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Report Outlines Strategy for National Newborn Screening For Congenital Heart Disease


Newborn screening tests have led to dramatic improvements in the identification and treatment of a variety of conditions. A federal advisory committee has proposed adding a screening test for congenital heart disease (CHD), which is responsible for more deaths in the first year of life than any other birth defect.

In a report to be published in the November 2011 issue of Pediatrics, authors outline a strategy for national screening for CHD, using a simple, noninvasive test called pulse oximetry that measures oxygen in blood. A preprint of the manuscript, “Strategies for Implementing Screening for Critical Congenital Heart Disease,” will be posted online Monday, Aug. 22.

The report is endorsed by the American Academy of Pediatrics, the American College of Cardiology Foundation and the American Heart Association. Based on a review of the scientific evidence, the report authors made recommendations for a standard approach to screening and follow-up, and identified key issues for further research and evaluation. Individual states will determine whether to add CHD testing to their panel of newborn screening tests, and this report will give guidance to those states and hospitals looking to implement screening. (New Jersey will begin screening for CHD on Aug. 31 for all babies before discharge.)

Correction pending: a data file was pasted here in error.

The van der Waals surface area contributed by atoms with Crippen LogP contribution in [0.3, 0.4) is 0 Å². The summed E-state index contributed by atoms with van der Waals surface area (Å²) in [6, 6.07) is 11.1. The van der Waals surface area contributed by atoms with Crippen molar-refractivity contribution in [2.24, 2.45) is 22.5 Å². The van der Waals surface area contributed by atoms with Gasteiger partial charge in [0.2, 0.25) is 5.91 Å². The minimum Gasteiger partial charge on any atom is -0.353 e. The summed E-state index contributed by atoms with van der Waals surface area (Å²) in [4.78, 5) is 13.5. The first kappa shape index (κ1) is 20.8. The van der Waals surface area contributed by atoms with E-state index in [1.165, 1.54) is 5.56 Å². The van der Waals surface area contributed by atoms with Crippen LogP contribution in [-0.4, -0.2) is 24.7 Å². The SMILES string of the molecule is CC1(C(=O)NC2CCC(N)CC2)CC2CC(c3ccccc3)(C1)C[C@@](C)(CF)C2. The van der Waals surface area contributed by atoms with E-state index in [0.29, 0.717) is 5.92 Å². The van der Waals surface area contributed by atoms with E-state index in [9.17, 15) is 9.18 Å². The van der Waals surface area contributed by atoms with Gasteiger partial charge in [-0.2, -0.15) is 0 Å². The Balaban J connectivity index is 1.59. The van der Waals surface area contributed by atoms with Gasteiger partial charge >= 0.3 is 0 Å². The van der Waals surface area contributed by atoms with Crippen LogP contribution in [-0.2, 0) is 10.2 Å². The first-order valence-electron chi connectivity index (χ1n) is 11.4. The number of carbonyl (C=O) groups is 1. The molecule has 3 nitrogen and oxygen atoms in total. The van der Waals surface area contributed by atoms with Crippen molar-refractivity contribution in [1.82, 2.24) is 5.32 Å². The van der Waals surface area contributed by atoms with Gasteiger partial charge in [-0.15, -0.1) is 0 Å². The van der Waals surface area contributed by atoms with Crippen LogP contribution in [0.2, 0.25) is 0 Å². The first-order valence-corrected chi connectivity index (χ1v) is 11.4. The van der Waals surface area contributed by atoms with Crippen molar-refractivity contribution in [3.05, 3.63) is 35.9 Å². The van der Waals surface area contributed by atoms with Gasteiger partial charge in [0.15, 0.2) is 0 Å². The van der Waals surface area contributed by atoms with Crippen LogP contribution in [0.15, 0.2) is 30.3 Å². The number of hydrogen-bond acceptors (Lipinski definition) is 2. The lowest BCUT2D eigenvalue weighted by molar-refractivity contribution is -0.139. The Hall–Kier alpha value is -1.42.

The authors recognize the challenges of implementing a new screening program and endorse efforts underway to develop a national implementation plan.


The American Academy of Pediatrics is an organization of 60,000 primary care pediatricians, pediatric medical subspecialists and pediatric surgical specialists dedicated to the health, safety and well-being of infants, children, adolescents and young adults. For more information, visit